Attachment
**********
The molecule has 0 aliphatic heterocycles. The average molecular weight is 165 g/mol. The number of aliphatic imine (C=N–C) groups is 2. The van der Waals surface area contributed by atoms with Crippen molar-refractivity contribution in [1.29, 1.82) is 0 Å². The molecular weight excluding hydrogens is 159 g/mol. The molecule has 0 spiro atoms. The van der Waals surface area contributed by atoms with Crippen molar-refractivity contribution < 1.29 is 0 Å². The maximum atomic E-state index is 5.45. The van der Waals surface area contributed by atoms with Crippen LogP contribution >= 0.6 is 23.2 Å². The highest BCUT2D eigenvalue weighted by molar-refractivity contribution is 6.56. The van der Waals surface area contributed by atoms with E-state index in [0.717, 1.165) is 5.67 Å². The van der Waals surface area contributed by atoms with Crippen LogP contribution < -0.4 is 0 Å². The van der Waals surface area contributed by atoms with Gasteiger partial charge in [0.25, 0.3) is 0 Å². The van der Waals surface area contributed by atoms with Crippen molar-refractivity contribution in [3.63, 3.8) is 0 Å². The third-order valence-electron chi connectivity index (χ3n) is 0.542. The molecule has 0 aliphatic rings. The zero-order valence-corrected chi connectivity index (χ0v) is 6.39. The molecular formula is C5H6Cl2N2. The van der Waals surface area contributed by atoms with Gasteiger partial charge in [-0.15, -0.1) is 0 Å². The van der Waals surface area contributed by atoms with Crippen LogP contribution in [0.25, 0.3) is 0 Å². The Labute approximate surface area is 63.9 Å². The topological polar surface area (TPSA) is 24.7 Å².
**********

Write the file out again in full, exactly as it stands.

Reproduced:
The molecule has 0 aliphatic heterocycles. The average molecular weight is 165 g/mol. The number of aliphatic imine (C=N–C) groups is 2. The van der Waals surface area contributed by atoms with Crippen molar-refractivity contribution in [1.29, 1.82) is 0 Å². The molecular weight excluding hydrogens is 159 g/mol. The molecule has 0 spiro atoms. The van der Waals surface area contributed by atoms with Crippen molar-refractivity contribution < 1.29 is 0 Å². The maximum atomic E-state index is 5.45. The van der Waals surface area contributed by atoms with Crippen LogP contribution >= 0.6 is 23.2 Å². The highest BCUT2D eigenvalue weighted by molar-refractivity contribution is 6.56. The van der Waals surface area contributed by atoms with E-state index in [0.717, 1.165) is 5.67 Å². The van der Waals surface area contributed by atoms with Crippen LogP contribution < -0.4 is 0 Å². The van der Waals surface area contributed by atoms with Gasteiger partial charge in [0.25, 0.3) is 0 Å². The van der Waals surface area contributed by atoms with Crippen molar-refractivity contribution in [3.63, 3.8) is 0 Å². The third-order valence-electron chi connectivity index (χ3n) is 0.542. The molecule has 0 aliphatic rings. The zero-order valence-corrected chi connectivity index (χ0v) is 6.39. The molecular formula is C5H6Cl2N2. The van der Waals surface area contributed by atoms with Gasteiger partial charge in [-0.15, -0.1) is 0 Å². The van der Waals surface area contributed by atoms with Crippen LogP contribution in [0.25, 0.3) is 0 Å². The Labute approximate surface area is 63.9 Å². The topological polar surface area (TPSA) is 24.7 Å².